by Laura Grace Tarpley
December 31, 2020
by Laura Grace Tarpley
December 31, 2020
A good credit score isn't merely something to brag about; it can help you secure a favorable interest rate when you're applying for a mortgage, auto loan, or new credit card.
There are numerous ways to improve your credit score, including paying your bills on time and taking out multiple lines of credit. If you're working to boost your score, the most efficient plan of action may be to use one or more credit cards responsibly. One or two cards can help you achieve multiple goals and gradually improve your credit score.
FICO, VantageScore, and TransRisk are just a few examples of credit-scoring models. Your exact score will depend on which model you're looking at, and each model places a different amount of emphasis on the factors that make up your score. The most common model is probably FICO, with scores ranging from 300 to 850. Here's how those numbers break down:
• Under 580: poor
• 580-669: fair
• 670-739: good
• 740-799: very good
• 800+: exceptional
How are credit scores calculated? FICO assesses the following factors to compute your score:
• Payment history: 35%
• Amounts owed: 30%
• Length of credit history: 15%
• New credit/inquiries: 10%
• Credit mix: 10%
Here are five ways that using a credit card can positively impact the elements that determine your credit score, from payment history to your length of credit history.
Paying all your bills by their due dates, including your credit card bill, is the easiest way to boost your credit score. This task falls under the "payment history" category, which accounts for 35% of your credit score.
Late payments of 30 days or more can stay on your credit report for seven years. However, after proving for an extended period of time that you can make payments promptly, you can always try calling the credit card company to ask if it can remove the demerit from your report, especially if you can give a legitimate reason for having missed the payment.
Your credit utilization ratio is the relationship between how much credit you can use versus how much credit you are using. It's the balance you carry on your credit cards in relation to your credit spending limit across all credit card accounts you have open.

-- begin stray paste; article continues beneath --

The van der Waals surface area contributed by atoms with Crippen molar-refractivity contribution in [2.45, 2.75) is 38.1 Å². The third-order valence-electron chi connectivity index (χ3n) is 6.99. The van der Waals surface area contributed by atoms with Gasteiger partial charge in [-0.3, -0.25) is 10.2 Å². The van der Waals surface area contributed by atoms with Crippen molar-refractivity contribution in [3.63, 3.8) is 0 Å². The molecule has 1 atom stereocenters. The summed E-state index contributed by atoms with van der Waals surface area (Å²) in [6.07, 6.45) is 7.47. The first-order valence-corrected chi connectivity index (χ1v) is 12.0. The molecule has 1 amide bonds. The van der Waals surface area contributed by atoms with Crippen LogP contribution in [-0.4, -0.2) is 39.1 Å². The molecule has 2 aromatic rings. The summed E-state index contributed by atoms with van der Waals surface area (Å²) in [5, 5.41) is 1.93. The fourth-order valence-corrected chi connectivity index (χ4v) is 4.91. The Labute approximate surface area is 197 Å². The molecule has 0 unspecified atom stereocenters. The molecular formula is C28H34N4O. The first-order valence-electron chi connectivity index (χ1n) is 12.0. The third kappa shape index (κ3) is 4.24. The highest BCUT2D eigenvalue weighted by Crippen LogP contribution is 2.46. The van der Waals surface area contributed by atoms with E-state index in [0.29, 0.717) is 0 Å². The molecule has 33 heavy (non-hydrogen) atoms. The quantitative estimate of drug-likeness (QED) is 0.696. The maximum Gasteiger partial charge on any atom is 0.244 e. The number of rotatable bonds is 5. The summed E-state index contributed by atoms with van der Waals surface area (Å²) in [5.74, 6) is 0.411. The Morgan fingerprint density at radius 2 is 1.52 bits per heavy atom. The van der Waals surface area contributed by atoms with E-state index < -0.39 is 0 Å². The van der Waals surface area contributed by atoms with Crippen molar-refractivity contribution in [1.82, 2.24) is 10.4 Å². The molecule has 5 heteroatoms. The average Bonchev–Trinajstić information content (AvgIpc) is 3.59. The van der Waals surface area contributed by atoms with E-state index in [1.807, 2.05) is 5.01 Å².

This falls under the "amount owed" category, which makes up 30% of your FICO credit score. The less you owe, or the lower your credit utilization ratio is, the better. Avoid charging more to the card than you can handle — you should pay the total statement balance every month.
What's the spending limit on your credit card? $5,000? $15,000? Maybe it's somewhere in between.
When it comes to building credit, this spending limit can be much more powerful than you'd think. If you have a high spending limit and low balance, your credit utilization ratio will be lower than if you have a low limit and a low balance. For example, if you have a balance of $1,000 on a card with a $6,000 limit, your utilization ratio is 16.6%. A balance of $1,000 on a card with a $12,000 limit comes to a ratio of 8.3%.
How do you increase your spending limit? You should be able to call the credit card company customer service number to request the change. When I made this call, it took less than 10 minutes. You can't guarantee that they'll say yes, but they won't penalize you for asking.
If you think raising your spending limit will tempt you to overspend, you should refrain from increasing the limit. Not only will this make you accumulate debt, but your credit score could also drop if you can't afford to make payments to keep the balance low.
This strategy falls under "length of credit history," which makes up 15% of your score. If you're tired of paying off your credit card, you may be tempted to cancel the card altogether. This could be the right move for you, but if the ultimate goal is to build credit, you may want to reconsider.
Lenders want to see that you can use credit responsibly for a long period of time. The longer you have a line of credit and use it responsibly, the better it looks. Especially if a card has no annual fee, consider keeping it open — you can put it in a sock drawer or somewhere else out of sight. You should still use it once every year or two to make a small purchase (and pay it off), so the credit card issuer doesn't assume your account is inactive and make the decision to close it.
I currently have a C in the "credit age" category on my Credit Sesame report card. I only have one credit card, and I've had it for less than three years. Credit Sesame recommends owning a card for at least five years to really boost a score.
If you find yourself in a situation where you can't pay off the total balance on your card every month, your balance accrues interest — unless you have an introductory APR offer. If the annual percentage rate (APR) on your card goes down, you'll pay less in interest. This could make it easier for you to pay off your card and/or make payments on time, thus improving your credit score.
I negotiated my APR recently. My income has increased since I applied for the card a few years ago, so I called a customer service agent to ask if this factor could allow me to qualify for a lower APR. Within five minutes, my APR dropped 3%. It never hurts to call and request a lower rate.